Haunted Chapter NineNadirMuirin007
The exterior of the house was suitably immaculate: perfectly trimmed beds of flowers lined the windowsills, the walkway leading to the front door appeared to have been recently scrubbed to an unnatural cleanliness, and even the old bricks did not betray a speck of muck. The front door, too, had been freshly painted, or at least so ruthlessly cleaned that it remained a pristine sharp white, gleaming smartly in the midday sun.
I moved to ring the doorbell, but before my finger could even press the button, the door swung open. The woman standing behind it had pressed her mouth into a thin, terse streak.
"Come in, come innone of that bell-ringing fiddle faddle. I've been expecting you, anyway. I figured as much, what with well, come in."
I had seen Antoinette Giry twice in twenty years, and-- unlike myself-- she had defied time to ravage her. The slight lines around her pale blue eyes suggested grace rather than weariness. She remained, as she ever
Haunted Chapter EightErikMuirin007
I spent the next several days lying in wait in the old warehouse, in what appeared to be a long-abandoned basement.
Despite the familiar comfort of a cellar, I could not tolerate the gray. The room in which I was obliged to sojourn was gray---impersonal, industrial, mechanistic, hideous gray, from the endless maze of pipes that wove across the low ceiling to the crumbling stones set into the wall to the stained concrete floor. Geometrics, stark, uninspired geometrics; not a flourish of art, not a hint beauty. All was graythe loose hospital garments, the low, rumbling sky, the shadows of the maskgray, gray, gray, and I could not escape from it.
One would assume that an individual in my precarious condition would concern himself with matters of greater importance than the heinous architecture and drab color scheme, yet I was fixated upon it. And by God, I could not abide by it. It was sickening.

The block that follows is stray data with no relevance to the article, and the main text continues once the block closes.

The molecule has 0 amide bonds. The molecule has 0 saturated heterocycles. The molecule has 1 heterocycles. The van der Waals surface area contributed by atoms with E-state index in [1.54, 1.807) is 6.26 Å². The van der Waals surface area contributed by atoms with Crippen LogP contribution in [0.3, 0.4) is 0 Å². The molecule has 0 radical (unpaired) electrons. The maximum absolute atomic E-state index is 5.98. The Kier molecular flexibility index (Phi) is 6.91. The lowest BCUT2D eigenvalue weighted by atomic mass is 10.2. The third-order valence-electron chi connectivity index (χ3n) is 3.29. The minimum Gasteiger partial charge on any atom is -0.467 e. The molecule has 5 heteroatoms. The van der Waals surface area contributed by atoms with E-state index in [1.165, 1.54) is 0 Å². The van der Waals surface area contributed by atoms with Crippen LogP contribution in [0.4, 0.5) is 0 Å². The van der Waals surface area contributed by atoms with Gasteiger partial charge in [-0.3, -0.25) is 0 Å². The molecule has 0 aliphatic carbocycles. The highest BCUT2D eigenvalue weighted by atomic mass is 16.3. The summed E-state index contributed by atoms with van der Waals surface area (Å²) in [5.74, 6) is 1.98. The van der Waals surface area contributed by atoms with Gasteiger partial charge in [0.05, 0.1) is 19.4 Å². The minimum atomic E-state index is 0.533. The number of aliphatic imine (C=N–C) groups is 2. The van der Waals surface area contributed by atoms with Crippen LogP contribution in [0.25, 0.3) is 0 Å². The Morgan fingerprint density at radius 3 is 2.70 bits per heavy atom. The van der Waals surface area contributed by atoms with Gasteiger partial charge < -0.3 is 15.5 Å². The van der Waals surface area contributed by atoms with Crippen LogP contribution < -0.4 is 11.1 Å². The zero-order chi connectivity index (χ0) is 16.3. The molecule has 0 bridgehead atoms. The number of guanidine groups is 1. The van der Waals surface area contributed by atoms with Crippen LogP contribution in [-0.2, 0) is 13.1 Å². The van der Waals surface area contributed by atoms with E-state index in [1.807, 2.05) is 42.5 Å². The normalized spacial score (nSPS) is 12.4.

For I thirsted for beauty, and yet beauty seemed determined
Haunted Chapter Seven NadirMuirin007
No one died.
They were bruised and bloodied, all, particularly the doctor who had been on the receiving end of his wrath, the one who had dared to try to touch the mask. He was sprawled inelegantly on the floor, his throat purple and inflamed from where it had been nearly crushed beneath skeletal fingers. He was silent but alive. They were all alive.
Perhaps that was attributable to his wasted condition. Or perhaps it was simply a miraclethat seemed more likely. He had never let little matters like health stand in the way of his bloodlust. It was a miracle.
I had telephoned the emergency personnel after I was sure he had gone. I needn't have waited to be certain of his departure; he was gone, and I knew it. Exactly where to, I hadn't the faintest idea, but I knew what he sought. Whom he sought.
While I waited with the injured until the paramedics arrived, one of the women, the nurse who had been with him before the crowd's arrival, began to stir. A little
Pen and PaperTo my dear managers,Muirin007
It has come to my attention that a problem regarding the production has arisen. As you know, I make a conscious effort to keep my opera house running smoothly, and am troubled when I hear that not all is going according to plan. My plan. Because it is my plan that will ensure the further success of my theatre and also guarantee that the two of you wont end up on the streets acting like the drunken, discombobulated dimwits that you are.
So it would really be in your best interests, my kind managers, to follow my instructions carefully. I shall be enormously unhappy if I am forced to repeat them yet again, and the world does not fare well when I am unhappy.
Carlotta Guidicelli is quite possibly the poorest excuse for a soprano and an actress in general that I have ever had the misfortune to hear. She sings as if her intestines are slowly being extracted through her backside. She stomps about the stage like a mad chicken, squawking an